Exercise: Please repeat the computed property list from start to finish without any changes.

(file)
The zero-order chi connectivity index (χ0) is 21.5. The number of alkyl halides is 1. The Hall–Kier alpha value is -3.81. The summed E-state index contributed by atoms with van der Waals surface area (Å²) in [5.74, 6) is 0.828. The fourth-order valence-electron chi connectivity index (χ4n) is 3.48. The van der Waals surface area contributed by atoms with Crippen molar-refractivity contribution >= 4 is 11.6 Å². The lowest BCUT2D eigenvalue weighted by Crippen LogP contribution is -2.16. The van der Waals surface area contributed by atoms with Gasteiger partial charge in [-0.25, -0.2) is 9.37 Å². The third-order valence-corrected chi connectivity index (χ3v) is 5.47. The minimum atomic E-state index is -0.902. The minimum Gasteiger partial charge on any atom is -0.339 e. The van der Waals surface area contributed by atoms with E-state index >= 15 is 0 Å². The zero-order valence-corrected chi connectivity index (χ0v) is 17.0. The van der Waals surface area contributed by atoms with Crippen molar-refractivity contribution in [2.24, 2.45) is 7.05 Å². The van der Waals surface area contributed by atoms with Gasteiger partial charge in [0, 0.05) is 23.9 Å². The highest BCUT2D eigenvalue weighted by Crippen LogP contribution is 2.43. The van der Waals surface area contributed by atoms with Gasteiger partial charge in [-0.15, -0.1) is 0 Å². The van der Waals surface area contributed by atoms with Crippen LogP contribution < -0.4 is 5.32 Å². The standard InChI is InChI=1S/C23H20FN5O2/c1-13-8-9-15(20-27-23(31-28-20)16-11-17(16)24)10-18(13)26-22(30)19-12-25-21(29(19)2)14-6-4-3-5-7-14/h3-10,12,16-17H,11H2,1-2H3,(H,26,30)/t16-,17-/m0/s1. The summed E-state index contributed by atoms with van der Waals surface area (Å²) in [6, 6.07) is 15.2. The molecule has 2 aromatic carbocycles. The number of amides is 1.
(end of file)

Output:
The zero-order chi connectivity index (χ0) is 21.5. The number of alkyl halides is 1. The Hall–Kier alpha value is -3.81. The summed E-state index contributed by atoms with van der Waals surface area (Å²) in [5.74, 6) is 0.828. The fourth-order valence-electron chi connectivity index (χ4n) is 3.48. The van der Waals surface area contributed by atoms with Crippen molar-refractivity contribution >= 4 is 11.6 Å². The lowest BCUT2D eigenvalue weighted by Crippen LogP contribution is -2.16. The van der Waals surface area contributed by atoms with Gasteiger partial charge in [-0.25, -0.2) is 9.37 Å². The third-order valence-corrected chi connectivity index (χ3v) is 5.47. The minimum atomic E-state index is -0.902. The minimum Gasteiger partial charge on any atom is -0.339 e. The van der Waals surface area contributed by atoms with E-state index >= 15 is 0 Å². The zero-order valence-corrected chi connectivity index (χ0v) is 17.0. The van der Waals surface area contributed by atoms with Crippen molar-refractivity contribution in [2.24, 2.45) is 7.05 Å². The van der Waals surface area contributed by atoms with Gasteiger partial charge in [0, 0.05) is 23.9 Å². The highest BCUT2D eigenvalue weighted by Crippen LogP contribution is 2.43. The van der Waals surface area contributed by atoms with Gasteiger partial charge in [-0.15, -0.1) is 0 Å². The van der Waals surface area contributed by atoms with Crippen LogP contribution < -0.4 is 5.32 Å². The standard InChI is InChI=1S/C23H20FN5O2/c1-13-8-9-15(20-27-23(31-28-20)16-11-17(16)24)10-18(13)26-22(30)19-12-25-21(29(19)2)14-6-4-3-5-7-14/h3-10,12,16-17H,11H2,1-2H3,(H,26,30)/t16-,17-/m0/s1. The summed E-state index contributed by atoms with van der Waals surface area (Å²) in [6, 6.07) is 15.2. The molecule has 2 aromatic carbocycles. The number of amides is 1.